The French automobile pioneer and entrepreneur Andre Citroen is one of the neglected founding figures of the industry. Although his name remains a familiar household word, his colourful personality and spectacular achievements are now largely unrecognized. This illustrated biography reviews Citroen's life and work and catalogues the cars he produced. It restores his reputation as one of the most progressive and imaginative characters in the history of the motor car. The book recalls his privileged childhood as the son of a prosperous Jewish immigrant in Paris during the late-19th century. It records the start of his meteoric career, which began with the manufacture of helical gears and continued with the production of munitions during World War I. It goes on to chronicle his prodigious accomplishments as a motor-magnate in the 1920s when he was responsible for the first mass-produced and mass-marketed vehicles in Europe, a feat of industrial creativity that earned him his reputation as the Henry Ford of France.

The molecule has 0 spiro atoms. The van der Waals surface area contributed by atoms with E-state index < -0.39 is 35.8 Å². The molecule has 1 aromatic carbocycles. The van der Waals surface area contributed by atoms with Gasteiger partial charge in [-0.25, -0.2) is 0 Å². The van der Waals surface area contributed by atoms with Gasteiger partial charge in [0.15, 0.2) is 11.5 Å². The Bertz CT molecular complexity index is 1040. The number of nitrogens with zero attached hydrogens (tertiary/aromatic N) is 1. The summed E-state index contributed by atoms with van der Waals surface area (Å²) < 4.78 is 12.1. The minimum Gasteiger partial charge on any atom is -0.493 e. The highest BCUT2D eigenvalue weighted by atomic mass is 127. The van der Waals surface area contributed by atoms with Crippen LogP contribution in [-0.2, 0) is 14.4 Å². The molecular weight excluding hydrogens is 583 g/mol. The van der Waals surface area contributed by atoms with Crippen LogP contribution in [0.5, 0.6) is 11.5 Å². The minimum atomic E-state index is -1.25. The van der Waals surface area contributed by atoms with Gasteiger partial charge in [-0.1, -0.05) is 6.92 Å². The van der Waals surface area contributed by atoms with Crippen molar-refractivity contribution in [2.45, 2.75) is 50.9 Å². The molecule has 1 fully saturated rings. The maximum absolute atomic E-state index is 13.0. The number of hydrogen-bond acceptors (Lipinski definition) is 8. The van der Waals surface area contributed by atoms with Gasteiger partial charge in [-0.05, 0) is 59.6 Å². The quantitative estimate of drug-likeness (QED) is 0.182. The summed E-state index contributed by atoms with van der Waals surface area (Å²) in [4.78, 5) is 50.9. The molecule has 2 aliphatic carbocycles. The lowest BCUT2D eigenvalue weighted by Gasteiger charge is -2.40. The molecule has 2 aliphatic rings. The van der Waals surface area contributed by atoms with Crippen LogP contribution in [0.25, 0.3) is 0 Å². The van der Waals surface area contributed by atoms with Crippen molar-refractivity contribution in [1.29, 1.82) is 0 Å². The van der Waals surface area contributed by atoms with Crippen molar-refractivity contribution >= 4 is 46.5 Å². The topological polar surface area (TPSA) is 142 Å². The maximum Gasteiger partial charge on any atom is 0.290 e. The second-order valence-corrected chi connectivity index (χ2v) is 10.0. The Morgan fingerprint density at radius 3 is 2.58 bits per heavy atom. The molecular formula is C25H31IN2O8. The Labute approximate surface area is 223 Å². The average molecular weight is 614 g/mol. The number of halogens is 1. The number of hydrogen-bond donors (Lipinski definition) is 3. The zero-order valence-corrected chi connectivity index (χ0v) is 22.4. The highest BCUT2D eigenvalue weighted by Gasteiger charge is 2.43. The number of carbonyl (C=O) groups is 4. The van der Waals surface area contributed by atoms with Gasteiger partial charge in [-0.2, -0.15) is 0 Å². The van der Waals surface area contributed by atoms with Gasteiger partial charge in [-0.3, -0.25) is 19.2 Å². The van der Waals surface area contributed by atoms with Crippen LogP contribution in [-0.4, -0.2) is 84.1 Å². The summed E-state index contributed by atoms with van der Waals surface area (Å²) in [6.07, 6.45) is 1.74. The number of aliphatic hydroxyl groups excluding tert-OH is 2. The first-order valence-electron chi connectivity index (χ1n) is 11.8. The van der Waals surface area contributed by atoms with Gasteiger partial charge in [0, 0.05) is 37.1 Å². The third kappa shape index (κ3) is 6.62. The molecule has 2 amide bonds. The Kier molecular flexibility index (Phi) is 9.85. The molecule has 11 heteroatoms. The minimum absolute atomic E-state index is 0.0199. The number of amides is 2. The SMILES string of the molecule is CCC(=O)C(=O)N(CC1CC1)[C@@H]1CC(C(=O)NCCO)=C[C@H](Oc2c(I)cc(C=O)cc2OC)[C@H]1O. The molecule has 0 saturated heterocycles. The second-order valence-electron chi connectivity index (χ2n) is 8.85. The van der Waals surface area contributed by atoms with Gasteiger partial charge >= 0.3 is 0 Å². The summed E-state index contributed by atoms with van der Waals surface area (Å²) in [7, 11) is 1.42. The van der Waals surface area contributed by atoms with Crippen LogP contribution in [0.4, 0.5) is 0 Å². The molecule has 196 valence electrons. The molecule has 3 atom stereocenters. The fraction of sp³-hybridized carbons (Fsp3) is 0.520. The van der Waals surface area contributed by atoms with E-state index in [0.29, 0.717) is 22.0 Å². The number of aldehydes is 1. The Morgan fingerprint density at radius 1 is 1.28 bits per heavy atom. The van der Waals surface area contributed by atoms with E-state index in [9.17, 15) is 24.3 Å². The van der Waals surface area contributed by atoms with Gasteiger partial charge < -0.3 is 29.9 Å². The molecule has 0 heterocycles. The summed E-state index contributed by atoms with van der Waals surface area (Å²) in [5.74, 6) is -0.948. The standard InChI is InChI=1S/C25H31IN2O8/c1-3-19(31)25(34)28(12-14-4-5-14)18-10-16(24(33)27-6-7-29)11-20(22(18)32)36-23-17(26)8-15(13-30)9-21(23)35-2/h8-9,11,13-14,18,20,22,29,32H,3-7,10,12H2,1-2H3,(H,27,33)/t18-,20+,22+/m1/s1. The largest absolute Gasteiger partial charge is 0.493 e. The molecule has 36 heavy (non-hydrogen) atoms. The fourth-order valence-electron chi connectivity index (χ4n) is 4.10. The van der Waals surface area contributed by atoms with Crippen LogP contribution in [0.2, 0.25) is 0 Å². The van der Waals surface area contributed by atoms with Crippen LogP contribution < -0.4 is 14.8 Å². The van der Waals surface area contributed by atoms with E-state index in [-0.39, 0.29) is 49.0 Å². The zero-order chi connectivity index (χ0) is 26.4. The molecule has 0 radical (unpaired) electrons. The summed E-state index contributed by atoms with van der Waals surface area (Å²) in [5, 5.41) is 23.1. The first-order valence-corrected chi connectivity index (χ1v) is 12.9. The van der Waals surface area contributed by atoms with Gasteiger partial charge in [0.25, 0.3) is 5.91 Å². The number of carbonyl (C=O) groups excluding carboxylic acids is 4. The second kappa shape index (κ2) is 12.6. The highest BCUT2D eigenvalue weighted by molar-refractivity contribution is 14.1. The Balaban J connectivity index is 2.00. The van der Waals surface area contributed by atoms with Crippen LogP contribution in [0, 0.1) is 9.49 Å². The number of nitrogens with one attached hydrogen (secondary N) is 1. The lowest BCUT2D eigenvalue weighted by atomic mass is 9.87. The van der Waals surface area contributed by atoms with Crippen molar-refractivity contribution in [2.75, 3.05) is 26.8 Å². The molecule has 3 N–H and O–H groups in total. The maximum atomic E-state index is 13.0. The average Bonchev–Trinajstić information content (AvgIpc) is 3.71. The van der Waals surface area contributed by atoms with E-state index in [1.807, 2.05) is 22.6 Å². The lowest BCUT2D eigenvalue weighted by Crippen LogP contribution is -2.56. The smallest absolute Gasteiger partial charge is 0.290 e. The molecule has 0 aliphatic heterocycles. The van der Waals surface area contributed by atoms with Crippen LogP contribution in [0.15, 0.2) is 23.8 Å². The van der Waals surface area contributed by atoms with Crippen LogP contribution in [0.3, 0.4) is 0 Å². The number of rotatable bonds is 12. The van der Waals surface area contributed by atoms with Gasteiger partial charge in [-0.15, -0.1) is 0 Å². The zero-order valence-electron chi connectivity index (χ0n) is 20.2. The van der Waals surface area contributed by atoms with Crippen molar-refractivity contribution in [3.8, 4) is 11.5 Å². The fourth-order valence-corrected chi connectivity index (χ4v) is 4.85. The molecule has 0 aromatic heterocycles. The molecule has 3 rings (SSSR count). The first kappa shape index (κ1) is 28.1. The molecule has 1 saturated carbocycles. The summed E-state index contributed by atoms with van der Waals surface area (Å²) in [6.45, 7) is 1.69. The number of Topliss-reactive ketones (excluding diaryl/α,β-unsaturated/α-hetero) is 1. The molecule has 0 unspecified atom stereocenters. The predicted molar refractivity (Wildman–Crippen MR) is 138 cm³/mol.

His story comes to a sad end in the Great Depression of the mid-1930s when, just after the launch of his most famous model, the revolutionary Traction Avant, his company went bankrupt and he died.